Daddy Ink (Get Ink’d Book 1) by Ali Lyda #Audiobook #LGBT #Review #MMContemporary

Erryn reviews ‘Daddy Ink (Get Ink’d Book 1)’ by Ali Lyda. The ebook was published April 23, 2020 and is 271 pages. The audiobook was narrated by Jack J. Maguire.  It was released June 22, 2020 and is 9 hrs and 10 mins long. A copy was provided in exchange for an honest review.

Why I read this book: I read the blurb and was interested.

He’s raising a baby, not looking for love.…

I don’t want a serious relationship, and certainly not with the single dad next door. But one look at Gordo? I’m smitten. Even though I might be a tough looking tattoo artist, I know that the ink does a lot to hide my own insecurities. It doesn’t matter how much Gordo seems to like me – I can’t bring myself to make a move.

Talking has never come easy to me – and I mean that literally. But Gordo doesn’t seem fazed by my speech problems or the mess in my head, and soon we’re forming a deep connection. But I learned a long time ago that nothing lasts forever…and when a blast from Gordo’s past shows up, it proves that everything was too good to be true.

At least, that’s what the old me would say. This time, I know that Gordo and his little baby are worth fighting for. I’m willing to walk through fire to get what I want. But can a tattoo artist with a checkered past really be any guy’s happily ever after?

Daddy Ink is the first of the Get Ink’d m/m romance series. The Get Ink’d crew are misfits from all walks of life who come together to create amazing art. They’re a family born of love, loss, and ink. In this first in series, ambitious single dad Gordo has met his match in heavily inked Javi, and sparks are ready to fly.

Buy your copy here:    

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My Review:

I’ve struggled with this review even though I finished the book a week ago.  When I read the synopsis I was super excited.  Single dad?  Check.  Hero with a disability?  Check.  Tattoos?  I’d never get one but I have great admiration for those who both give and receive.  So the set up was everything I was looking for.  And the book did deliver, in part.

I’ll start with what I loved – the damaged heroes.  Gordo is a single dad and not by choice.  He’s struggling to raise Guiliana facing all the angst a new parent does.  Am I good enough?  Will I make mistakes?  What if I damage her for life?  When will I ever get a good night’s rest?  It’s not surprising he’s livid when the people at the house next door jack up the music.  He takes his restless daughter over and raises a ruckus of his own.  He encounters a beautiful inked man who is silent.  But soon after the music dies down and Gordo is able to return to his house and put his daughter back to sleep.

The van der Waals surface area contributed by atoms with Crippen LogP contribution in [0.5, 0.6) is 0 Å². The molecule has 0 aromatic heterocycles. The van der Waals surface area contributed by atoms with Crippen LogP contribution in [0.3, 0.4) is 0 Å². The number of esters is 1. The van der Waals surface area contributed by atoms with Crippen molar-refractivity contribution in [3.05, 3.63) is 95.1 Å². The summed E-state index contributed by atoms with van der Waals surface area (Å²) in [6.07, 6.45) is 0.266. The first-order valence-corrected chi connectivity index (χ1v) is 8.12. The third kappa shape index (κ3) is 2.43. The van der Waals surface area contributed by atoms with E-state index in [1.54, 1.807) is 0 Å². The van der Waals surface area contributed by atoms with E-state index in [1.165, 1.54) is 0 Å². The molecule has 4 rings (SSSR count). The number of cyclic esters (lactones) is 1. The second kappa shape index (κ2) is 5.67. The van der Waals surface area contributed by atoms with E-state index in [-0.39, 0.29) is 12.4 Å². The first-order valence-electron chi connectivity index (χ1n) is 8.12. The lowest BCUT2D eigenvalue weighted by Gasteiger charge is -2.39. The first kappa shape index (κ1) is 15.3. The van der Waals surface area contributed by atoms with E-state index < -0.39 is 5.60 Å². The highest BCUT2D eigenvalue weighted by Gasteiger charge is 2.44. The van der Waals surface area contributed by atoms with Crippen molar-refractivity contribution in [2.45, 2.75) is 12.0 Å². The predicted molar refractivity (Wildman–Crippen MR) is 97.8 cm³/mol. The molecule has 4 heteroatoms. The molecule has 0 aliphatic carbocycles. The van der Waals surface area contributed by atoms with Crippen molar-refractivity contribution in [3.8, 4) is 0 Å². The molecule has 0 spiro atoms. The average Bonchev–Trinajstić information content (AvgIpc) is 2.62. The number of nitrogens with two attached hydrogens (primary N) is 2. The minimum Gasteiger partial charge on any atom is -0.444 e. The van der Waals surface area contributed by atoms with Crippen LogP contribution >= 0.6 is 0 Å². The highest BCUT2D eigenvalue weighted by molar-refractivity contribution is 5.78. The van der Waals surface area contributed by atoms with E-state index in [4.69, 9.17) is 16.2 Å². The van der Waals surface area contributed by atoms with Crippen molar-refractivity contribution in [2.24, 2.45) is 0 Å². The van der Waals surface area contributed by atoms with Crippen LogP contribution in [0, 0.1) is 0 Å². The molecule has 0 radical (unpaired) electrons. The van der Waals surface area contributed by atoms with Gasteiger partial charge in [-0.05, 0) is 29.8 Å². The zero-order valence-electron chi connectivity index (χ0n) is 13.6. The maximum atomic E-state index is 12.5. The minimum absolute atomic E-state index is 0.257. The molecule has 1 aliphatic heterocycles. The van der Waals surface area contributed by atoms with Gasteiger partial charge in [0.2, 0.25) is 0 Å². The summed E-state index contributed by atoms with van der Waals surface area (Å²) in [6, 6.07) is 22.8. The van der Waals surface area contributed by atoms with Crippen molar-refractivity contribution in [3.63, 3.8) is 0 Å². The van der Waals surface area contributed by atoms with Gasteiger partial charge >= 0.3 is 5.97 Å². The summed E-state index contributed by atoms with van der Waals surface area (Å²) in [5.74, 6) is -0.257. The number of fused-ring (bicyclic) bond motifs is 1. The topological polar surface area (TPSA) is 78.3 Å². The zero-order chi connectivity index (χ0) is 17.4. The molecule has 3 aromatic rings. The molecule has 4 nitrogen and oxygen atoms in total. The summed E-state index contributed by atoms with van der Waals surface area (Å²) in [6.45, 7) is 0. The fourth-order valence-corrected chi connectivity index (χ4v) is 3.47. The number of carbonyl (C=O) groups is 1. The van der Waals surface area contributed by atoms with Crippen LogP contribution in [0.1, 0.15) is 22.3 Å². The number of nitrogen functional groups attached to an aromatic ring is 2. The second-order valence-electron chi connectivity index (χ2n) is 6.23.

Thus begins a series of chance encounters between Gordo and Javi.  At times this was a slower burn.  Javi has some serious issues in his life – not the least of which is his stutter.  It keeps him shut off from people because he fears ridicule – and rightly so.  I love that with Gordo’s support, Javi begins to come out of his shell.  Is willing to take more risks.  Tries harder to engage with the people around him and not just his inner circle.  I also loved that there wasn’t a ‘fix’ for Javi’s stuttering.  People live with issues like that and there’s nothing wrong with it.  He doesn’t need to be miraculously ‘cured’ to live a happy and fulfilling life.

Here’s where I struggled – there were so many misunderstandings between Gordo and Javi that it felt they spent more time apart nursing hurt feelings than actually together building a strong relationship.  A few times a simple conversation might have cleared everything up.  I get being so hurt as to not trust, but a bit more faith would have been nice.

Finally I need to mention the narrator.  At first I thought his delivery was different because of Javi’s stutter (something he did do well) but I realized it was an all-around thing.  It felt lazy because he’d say area-er and media-er.  There were many words where an ‘r’ was added to the last syllable.  Then there were words that were just wrong – envelope-ing.  Finally, there were no pauses between scene breaks and it disoriented me.

I wanted to love this book, I really did.  I’ve already secured the next one because I want Dane and Christian’s story.  And I’m relieved to see there’s a new narrator.  I don’t want to discourage people from buying this audio because there was plenty I enjoyed.  Perhaps try a sample before you decide.

My Rating:

7.5/10 Pots of Gold (75% Recommended) – Compares to 3.75/5 Stars

Goodreads | Amazon

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